The Gut-Brain Axis: The Gut Microbiome and Wellbeing

Our gut and brain are in constant connection. Two vital organs sharing HUGE amounts of information without us being aware.

Although we're already aware aware of a connection... We know that our gut will tell our brain when we’re hungry — or full! But it also shares more complex information that’s key to a happy, healthy life.

The gut is the real hub of the body. It’s where we process nutrients that create the energy for us to live. And it's the first line of defence from pathogens or toxins that we ingest, (over 70% of our immune system is found in the gut!) — so it’s no wonder that our gut has well established paths of communication with our brain.


How does our gut microbiome affect our wellbeing and mental health?

Wellbeing and good gut health are at the core of what we hope to foster here at Jamu Wild Water — it’s a subject we’re incredibly passionate about.

So how are the gut and brain communicating? Does bad gut health affect our mental health? And what exactly are they talking about?

We take a look at this fascinating connection below!

A woman silhouetted against a sunset, she has her hands in the air, and long hair.


What is the gut-brain axis?

The gut-brain axis is a new term coined by scientists that describes the communication pathways between the gut and the brain.

Our gut is filled with a unique array of nerves and signalling abilities, as Giulia Enders puts it in her book Gut: The Inside Story of Our Body's Most Underrated Organ”…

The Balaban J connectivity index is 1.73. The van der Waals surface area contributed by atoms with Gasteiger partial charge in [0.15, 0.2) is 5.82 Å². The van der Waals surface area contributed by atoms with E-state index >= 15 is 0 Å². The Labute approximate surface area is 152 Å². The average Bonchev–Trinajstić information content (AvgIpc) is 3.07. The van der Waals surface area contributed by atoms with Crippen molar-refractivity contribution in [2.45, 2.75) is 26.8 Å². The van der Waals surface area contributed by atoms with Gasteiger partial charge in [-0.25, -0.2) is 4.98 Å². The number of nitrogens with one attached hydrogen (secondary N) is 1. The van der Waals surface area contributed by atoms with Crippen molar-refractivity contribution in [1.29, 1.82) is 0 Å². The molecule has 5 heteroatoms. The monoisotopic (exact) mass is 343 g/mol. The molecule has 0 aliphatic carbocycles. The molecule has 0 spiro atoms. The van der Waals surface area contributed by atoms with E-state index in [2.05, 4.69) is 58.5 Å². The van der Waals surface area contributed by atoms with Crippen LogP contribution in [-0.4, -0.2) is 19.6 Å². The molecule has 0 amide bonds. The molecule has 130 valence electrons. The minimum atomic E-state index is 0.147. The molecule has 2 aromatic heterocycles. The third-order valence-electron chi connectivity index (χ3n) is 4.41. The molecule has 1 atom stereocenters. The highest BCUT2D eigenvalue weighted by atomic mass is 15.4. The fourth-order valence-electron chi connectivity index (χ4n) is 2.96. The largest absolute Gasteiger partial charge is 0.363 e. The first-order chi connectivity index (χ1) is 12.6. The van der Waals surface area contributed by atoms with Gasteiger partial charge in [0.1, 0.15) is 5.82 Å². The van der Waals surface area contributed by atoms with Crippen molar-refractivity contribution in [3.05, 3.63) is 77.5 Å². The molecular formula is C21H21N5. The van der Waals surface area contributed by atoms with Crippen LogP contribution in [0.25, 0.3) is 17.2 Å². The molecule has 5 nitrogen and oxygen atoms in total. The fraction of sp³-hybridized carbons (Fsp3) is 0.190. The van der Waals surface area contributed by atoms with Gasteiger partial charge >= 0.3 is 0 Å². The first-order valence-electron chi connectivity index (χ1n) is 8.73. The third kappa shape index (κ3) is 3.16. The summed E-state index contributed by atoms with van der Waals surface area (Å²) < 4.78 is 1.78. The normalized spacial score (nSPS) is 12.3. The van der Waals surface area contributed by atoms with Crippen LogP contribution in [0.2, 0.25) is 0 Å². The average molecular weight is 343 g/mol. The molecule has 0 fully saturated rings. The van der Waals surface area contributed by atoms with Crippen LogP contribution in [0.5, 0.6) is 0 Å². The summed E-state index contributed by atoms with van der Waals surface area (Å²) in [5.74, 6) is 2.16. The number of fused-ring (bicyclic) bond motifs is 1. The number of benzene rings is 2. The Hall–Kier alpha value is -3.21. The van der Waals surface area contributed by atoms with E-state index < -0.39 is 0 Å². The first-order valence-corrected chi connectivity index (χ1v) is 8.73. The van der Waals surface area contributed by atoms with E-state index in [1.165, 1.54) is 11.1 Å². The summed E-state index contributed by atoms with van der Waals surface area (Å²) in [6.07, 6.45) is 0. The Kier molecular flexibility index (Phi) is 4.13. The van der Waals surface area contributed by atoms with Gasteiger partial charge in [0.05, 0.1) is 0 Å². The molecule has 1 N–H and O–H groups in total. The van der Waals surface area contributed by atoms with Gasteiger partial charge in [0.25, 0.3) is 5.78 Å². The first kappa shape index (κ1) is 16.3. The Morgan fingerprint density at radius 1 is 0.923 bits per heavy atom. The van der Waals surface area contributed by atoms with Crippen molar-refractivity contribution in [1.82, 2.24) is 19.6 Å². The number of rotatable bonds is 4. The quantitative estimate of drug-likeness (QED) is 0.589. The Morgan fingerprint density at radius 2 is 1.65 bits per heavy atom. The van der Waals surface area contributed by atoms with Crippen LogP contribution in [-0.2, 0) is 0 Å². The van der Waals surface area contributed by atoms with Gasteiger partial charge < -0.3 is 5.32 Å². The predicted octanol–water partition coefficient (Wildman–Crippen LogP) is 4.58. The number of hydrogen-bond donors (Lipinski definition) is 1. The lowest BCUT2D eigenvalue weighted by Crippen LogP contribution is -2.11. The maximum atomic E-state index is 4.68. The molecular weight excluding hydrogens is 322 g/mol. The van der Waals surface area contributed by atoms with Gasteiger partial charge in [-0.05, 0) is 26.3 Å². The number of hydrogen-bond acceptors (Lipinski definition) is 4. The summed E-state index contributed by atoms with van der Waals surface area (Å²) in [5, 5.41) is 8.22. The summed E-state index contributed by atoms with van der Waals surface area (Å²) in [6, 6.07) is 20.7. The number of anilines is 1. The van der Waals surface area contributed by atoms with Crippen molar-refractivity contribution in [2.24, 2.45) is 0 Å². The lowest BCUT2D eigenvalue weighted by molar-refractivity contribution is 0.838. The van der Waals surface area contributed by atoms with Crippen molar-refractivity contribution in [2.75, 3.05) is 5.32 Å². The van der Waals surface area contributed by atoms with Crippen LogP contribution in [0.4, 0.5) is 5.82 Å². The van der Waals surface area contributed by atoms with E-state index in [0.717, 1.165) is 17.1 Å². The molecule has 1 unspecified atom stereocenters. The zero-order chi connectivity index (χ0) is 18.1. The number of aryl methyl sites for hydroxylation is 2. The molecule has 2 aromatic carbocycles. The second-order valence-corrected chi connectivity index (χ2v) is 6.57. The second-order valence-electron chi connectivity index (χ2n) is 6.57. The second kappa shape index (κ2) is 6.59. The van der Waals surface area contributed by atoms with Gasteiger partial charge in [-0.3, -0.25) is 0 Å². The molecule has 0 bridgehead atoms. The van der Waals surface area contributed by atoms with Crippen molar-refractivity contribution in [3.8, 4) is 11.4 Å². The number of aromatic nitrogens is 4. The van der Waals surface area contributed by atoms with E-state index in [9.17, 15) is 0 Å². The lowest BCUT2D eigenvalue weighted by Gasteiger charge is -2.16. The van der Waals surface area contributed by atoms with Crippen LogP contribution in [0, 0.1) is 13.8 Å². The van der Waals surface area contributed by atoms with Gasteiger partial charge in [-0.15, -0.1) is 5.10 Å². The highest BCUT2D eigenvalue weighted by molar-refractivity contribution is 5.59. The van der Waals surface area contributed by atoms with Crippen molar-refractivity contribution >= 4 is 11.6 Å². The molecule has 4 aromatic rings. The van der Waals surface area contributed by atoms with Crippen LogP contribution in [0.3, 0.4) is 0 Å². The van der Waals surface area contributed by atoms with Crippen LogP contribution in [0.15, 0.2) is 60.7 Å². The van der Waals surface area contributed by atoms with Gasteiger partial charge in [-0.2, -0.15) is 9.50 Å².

There is only one other organ in the body that can compete with the gut for diversity — the brain.

It’s also why our gut is often referred to as our ‘second brain’.

These nerves play a complex role in influencing our health, mood, and even possibly how we think!

An image with a green background and a quote the author of 'Gut' (Giulia Enders) that reads, "There is only one other organ in the body that can compete with the gut for diversity — the brain".


That gut feeling

This gut brain axis is a fairly recent discovery, having only been named in the last few decades.

But we have long been aware of a connection

Whenever we say we have a ‘gut feeling’ about something, or ‘butterflies in our stomach’ — these little phrases hint at how we’ve long known that our gut is linked to our emotions and feelings.

As scientists begin to untangle these pathways, we’re starting to piece together just how vital good gut health is to the health of our body and mind.

Looking up at Monarch butterflies fluttering against a blue sky. At the edges of the photo there is foliage of a few trees.


Good gut health boosts wellbeing

Good gut health = a diverse gut microbiome

And it’s the bacteria within our gut that are influencing our immune system, mental health, nutrient absorption and so much more.

An imbalanced gut microbiome allows pathogens to take hold more quickly. But it it can also affect how efficiently our body carries out daily functions that protect us.

Related Read | How to Boost your Gut Microbiome

So how does the gut microbiome influence the brain?